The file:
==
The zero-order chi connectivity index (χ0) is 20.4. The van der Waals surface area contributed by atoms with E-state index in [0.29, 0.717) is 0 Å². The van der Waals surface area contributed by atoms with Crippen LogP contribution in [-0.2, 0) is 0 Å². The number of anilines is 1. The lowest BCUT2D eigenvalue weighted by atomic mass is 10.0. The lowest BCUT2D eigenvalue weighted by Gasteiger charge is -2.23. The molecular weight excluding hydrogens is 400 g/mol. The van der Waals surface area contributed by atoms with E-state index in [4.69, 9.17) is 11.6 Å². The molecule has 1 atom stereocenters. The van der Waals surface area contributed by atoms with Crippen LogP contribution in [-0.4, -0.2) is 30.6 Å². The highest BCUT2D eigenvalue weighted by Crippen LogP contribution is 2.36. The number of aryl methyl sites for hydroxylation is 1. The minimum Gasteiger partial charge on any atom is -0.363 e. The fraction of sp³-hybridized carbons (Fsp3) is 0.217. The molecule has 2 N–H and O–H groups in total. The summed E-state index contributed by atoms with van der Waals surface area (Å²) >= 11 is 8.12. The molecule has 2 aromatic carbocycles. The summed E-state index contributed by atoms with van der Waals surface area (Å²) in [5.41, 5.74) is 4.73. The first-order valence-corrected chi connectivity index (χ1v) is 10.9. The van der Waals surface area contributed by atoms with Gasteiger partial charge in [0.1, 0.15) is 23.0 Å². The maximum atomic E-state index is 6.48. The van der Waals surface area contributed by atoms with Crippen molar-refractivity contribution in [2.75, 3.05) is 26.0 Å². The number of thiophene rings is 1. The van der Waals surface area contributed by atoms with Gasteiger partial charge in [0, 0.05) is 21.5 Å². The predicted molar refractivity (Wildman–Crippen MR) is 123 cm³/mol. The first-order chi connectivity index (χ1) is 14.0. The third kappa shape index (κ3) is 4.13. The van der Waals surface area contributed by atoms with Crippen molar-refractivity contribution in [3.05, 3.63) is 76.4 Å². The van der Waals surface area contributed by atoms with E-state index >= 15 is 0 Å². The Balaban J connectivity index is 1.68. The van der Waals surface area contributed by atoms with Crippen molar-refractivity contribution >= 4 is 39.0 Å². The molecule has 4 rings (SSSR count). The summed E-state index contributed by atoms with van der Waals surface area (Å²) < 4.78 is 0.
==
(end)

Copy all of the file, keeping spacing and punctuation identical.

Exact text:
The zero-order chi connectivity index (χ0) is 20.4. The van der Waals surface area contributed by atoms with E-state index in [0.29, 0.717) is 0 Å². The van der Waals surface area contributed by atoms with Crippen LogP contribution in [-0.2, 0) is 0 Å². The number of anilines is 1. The lowest BCUT2D eigenvalue weighted by atomic mass is 10.0. The lowest BCUT2D eigenvalue weighted by Gasteiger charge is -2.23. The molecular weight excluding hydrogens is 400 g/mol. The van der Waals surface area contributed by atoms with E-state index in [4.69, 9.17) is 11.6 Å². The molecule has 1 atom stereocenters. The van der Waals surface area contributed by atoms with Crippen LogP contribution in [-0.4, -0.2) is 30.6 Å². The highest BCUT2D eigenvalue weighted by Crippen LogP contribution is 2.36. The number of aryl methyl sites for hydroxylation is 1. The minimum Gasteiger partial charge on any atom is -0.363 e. The fraction of sp³-hybridized carbons (Fsp3) is 0.217. The molecule has 2 N–H and O–H groups in total. The summed E-state index contributed by atoms with van der Waals surface area (Å²) >= 11 is 8.12. The molecule has 2 aromatic carbocycles. The summed E-state index contributed by atoms with van der Waals surface area (Å²) in [5.41, 5.74) is 4.73. The first-order valence-corrected chi connectivity index (χ1v) is 10.9. The van der Waals surface area contributed by atoms with Gasteiger partial charge in [0.1, 0.15) is 23.0 Å². The maximum atomic E-state index is 6.48. The van der Waals surface area contributed by atoms with Crippen molar-refractivity contribution in [2.75, 3.05) is 26.0 Å². The number of thiophene rings is 1. The van der Waals surface area contributed by atoms with Gasteiger partial charge in [0, 0.05) is 21.5 Å². The predicted molar refractivity (Wildman–Crippen MR) is 123 cm³/mol. The first-order chi connectivity index (χ1) is 14.0. The third kappa shape index (κ3) is 4.13. The van der Waals surface area contributed by atoms with Crippen molar-refractivity contribution in [3.05, 3.63) is 76.4 Å². The van der Waals surface area contributed by atoms with E-state index >= 15 is 0 Å². The Balaban J connectivity index is 1.68. The van der Waals surface area contributed by atoms with Crippen molar-refractivity contribution >= 4 is 39.0 Å². The molecule has 4 rings (SSSR count). The summed E-state index contributed by atoms with van der Waals surface area (Å²) < 4.78 is 0.